I wonder who made the mold for these things.  His mouth (and those smile lines around the mouth) are a bit much. 

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This ad was on the same page as the I story linked to above:

It's not the first time I've seen it, and I imagine you've seen it, too.  It's been everywhere-- almost as much as those irritating "Lose Belly Fat!!" and "Whiten Your Teeth!!" ads.  "Obama wants Moms to go back to school!"  Really?  I don't remember hearing anything about that. . . Why, exactly?  To take some of the pressure off the job market?  Certainly there doesn't seem to be a huge demand for more highly educated mothers, at the moment.  There are more workers than places to put them!

(I looked it up.  Apparently there's some sort of scholarship program for single mothers.  Ok, ok, so maybe it's not a ridiculous idea to go to college-- even if the economy's bad right now-- not that I necessarily jump for joy at the thought that the rest of us are financing this at such a time.  {Note to the world:  Pay your own way.}  The real reason for my annoyance?  Read on!) 

The thing I dislike about this ad is the use of "Obama's Will" as a selling point.  When I see this type of ad, I wonder if moms are supposed to be inspired to go back to school based solely on the (supposed) fact that Obama wants or asks them to do so.  I'm not a mom, so maybe I'm simply not capable of seeing the appeal ;o), but I don't feel a warm glow of "Oh, Mr. President wants me to go back to school?  His wish is my command!"  Instead, tell me Pres. Obama wants me to do something and I want to know why, in detail.  I'll look at the reasoning with fierce skepticism (purely the result of experience, dear reader) and make my decision deliberately.  (I admit it-- a "yes" will probably only be given grudgingly.)  But until then, by golly, my gut reaction is as follows: "NO, and mind your own darn business, won't you?"  I won't feel obliged to do something just because this president-- or any president asks it.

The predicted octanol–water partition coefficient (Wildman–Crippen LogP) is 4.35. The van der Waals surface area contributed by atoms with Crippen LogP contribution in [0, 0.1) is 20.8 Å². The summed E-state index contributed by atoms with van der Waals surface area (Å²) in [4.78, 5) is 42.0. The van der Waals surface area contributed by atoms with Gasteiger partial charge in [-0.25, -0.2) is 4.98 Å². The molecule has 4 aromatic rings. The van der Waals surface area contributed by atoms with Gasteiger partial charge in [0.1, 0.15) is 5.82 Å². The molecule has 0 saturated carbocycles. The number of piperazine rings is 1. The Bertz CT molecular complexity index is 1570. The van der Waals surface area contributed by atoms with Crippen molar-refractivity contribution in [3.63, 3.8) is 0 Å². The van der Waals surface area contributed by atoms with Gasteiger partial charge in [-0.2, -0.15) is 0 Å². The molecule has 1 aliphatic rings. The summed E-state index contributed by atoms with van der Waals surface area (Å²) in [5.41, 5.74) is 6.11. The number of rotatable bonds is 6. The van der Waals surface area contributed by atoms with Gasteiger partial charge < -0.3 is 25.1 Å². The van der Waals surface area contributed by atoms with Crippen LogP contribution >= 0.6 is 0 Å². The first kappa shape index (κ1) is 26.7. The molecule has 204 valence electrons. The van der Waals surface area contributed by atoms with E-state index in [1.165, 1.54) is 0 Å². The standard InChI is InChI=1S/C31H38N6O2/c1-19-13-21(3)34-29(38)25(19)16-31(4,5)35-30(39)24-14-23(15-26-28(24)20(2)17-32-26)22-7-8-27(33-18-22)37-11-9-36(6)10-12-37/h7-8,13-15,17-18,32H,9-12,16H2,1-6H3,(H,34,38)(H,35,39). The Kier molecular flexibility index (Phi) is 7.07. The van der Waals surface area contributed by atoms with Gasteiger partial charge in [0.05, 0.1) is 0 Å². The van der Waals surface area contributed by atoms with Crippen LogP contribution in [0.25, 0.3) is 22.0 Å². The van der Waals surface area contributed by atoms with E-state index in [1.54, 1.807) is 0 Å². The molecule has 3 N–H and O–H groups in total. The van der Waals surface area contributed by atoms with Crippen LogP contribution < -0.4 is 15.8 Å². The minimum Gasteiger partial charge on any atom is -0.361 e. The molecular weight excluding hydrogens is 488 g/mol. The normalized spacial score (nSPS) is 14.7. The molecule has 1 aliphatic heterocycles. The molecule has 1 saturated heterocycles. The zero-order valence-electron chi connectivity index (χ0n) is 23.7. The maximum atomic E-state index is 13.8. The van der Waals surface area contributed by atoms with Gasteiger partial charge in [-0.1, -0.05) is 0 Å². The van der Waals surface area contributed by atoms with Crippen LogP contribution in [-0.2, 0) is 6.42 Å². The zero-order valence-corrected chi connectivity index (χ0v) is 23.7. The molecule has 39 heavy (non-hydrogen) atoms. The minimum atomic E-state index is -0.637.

(I probably come across as such an awful, willful person, sometimes-- on this blog particularly.  Oh well.  I'm certainly not in a docile, lamblike mood when it comes to those ads.)

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After illegal drugs and politicians, I come to a final bit of happier news--  a snake in the grass!  ;o)

On a walk last week, I suddenly paused, thought "Did I just see what I thought I saw?" and backtracked a step or two.  Yes, I had just stepped over a (very small) snake.  It was a young kingsnake, so it was a pleasure to see him.  (We found him in the first trail back from your yard, Granny and Grandpa.) 

We've also been seeing some type of large bird of prey on our walks-- maybe a red-tailed hawk.  One time after we startled it, it made that raspy call you always hear in TV shows and movies.  It's always exciting to see a large bird that isn't vulture (which are pretty common).  (g)

Otherwise, lots of deer tracks on the trails-- and we've seen the deer themselves a time or two, recently.